- How to follow:
- Listen on BBC Radio 5 Live and BBC local radio; text commentary on the BBC Sport website
Hundreds of extra flights have taken off from the UK, an estimated 70,000 fans are descending on Madrid – and two managers without a trophy to their name at their current sides joked easily with reporters as they prepare to compete for the biggest prize in club football.
Tottenham and Liverpool meet in the first all-English Champions League final since 2008 when they face each other in the Spanish capital on Saturday.
Their fans will share 33,226 tickets for the final, which takes place in the 68,000-capacity Wanda Metropolitano stadium, although many more will travel in the hope of finding a ticket, or just to soak up the occasion.
The Reds, who lost to Real Madrid in last year’s final, finished two places and 26 points above Spurs in the Premier League.
German has lost his last six finals, including the Champions League final in 2013 with Borussia Dortmund and last year with Liverpool.
“All the circumstances were different, the teams were different,” said Klopp on Friday. “If I were the reason for losing six finals then everyone needs to worry. Last year was a world-class goal and two strange goals we normally don’t concede which defeated us.
“My career so far is not unlucky. I haven’t a problem with my career. My wife always asks me when the final game of the season is because since 2012, apart from 2017, my teams have been in finals.
“I don’t see myself as a loser and we would have a problem if I did.”
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Liverpool have won the European Cup or Champions League five times, most recently in 2005. They have twice been finalists since then – beaten in 2007 by AC Milan and last year by Real.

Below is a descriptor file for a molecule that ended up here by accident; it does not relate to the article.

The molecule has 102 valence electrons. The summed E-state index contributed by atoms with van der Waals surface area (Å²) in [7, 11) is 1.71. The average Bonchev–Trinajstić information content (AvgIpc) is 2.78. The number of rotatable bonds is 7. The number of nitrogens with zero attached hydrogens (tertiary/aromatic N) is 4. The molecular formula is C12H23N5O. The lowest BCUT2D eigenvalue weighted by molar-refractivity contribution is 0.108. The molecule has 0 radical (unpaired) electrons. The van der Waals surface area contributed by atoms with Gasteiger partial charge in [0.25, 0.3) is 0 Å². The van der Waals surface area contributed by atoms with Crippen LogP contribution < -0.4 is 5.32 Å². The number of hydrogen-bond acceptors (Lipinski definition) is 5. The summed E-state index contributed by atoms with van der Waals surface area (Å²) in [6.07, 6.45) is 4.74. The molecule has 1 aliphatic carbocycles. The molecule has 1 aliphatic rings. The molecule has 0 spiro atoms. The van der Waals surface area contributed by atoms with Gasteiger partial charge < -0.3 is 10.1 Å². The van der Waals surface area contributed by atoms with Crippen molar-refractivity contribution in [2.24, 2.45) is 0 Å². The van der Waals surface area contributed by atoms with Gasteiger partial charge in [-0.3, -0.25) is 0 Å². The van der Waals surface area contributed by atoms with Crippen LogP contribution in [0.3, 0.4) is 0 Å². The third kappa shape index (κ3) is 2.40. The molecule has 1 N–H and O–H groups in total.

In contrast this is Spurs’ first ever final of the premier European club competition. And they have not won any trophy for the past 11 years, with their most recent silverware the 2008 League Cup.
Former Espanyol and Southampton boss Mauricio Pochettino is looking for the first trophy of his managerial career and has hinted he could leave and return to his native Argentina if he achieves it.
Pochettino has suggested the way the club is currently run needs to change. Spurs have not signed a single player since semi-final hero Lucas Moura in 31 January 2018.
In Friday’s pre-match news conference, he said: “Our team became very robust from the start of the season, 10 months ago.
“At that time we couldn’t bring in new players. As we couldn’t, we decided not to sell anybody. We sold Mousa Dembele in January to China because it was his dream.
“We haven’t been able to play in our new stadium; we had to play in Wembley until a couple of months ago.
“We have come to the crucial part of the season and all of that has made us strong. We have had to overcome those difficulties.”
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This is the second of two all-English European finals in a week, after Chelsea beat Arsenal 4-1 in Baku, Azerbaijan on Wednesday to win the Europa League.
The only previous Champions League final to contain two English sides was the 2008 final, when Manchester United beat Chelsea on penalties.
Team news – will Kane and Firmino play?
The biggest question about the line-ups by some distance is whether Tottenham striker Harry Kane will start.
The England captain, who has scored 24 goals for Spurs this season, says he is “ready to go” after recovering from ligament damage to his left ankle when he slipped in the quarter-final first leg against Manchester City.
Pochettino said on Friday that he had not made any final decision on his starting line-up, with the team due to train that evening.
“It’s difficult, you need to take a decision and tomorrow is another decision,” he said. “We have all the information – we will use every detail to try to win.
“You can use only 11 players from the beginning – that is the most painful situation.”
Klopp says Liverpool forward Roberto Firmino is fit following a groin injury – although he did not confirm whether the Brazilian would start, suggesting he did not want to let Spurs know his line-up if he did not know theirs.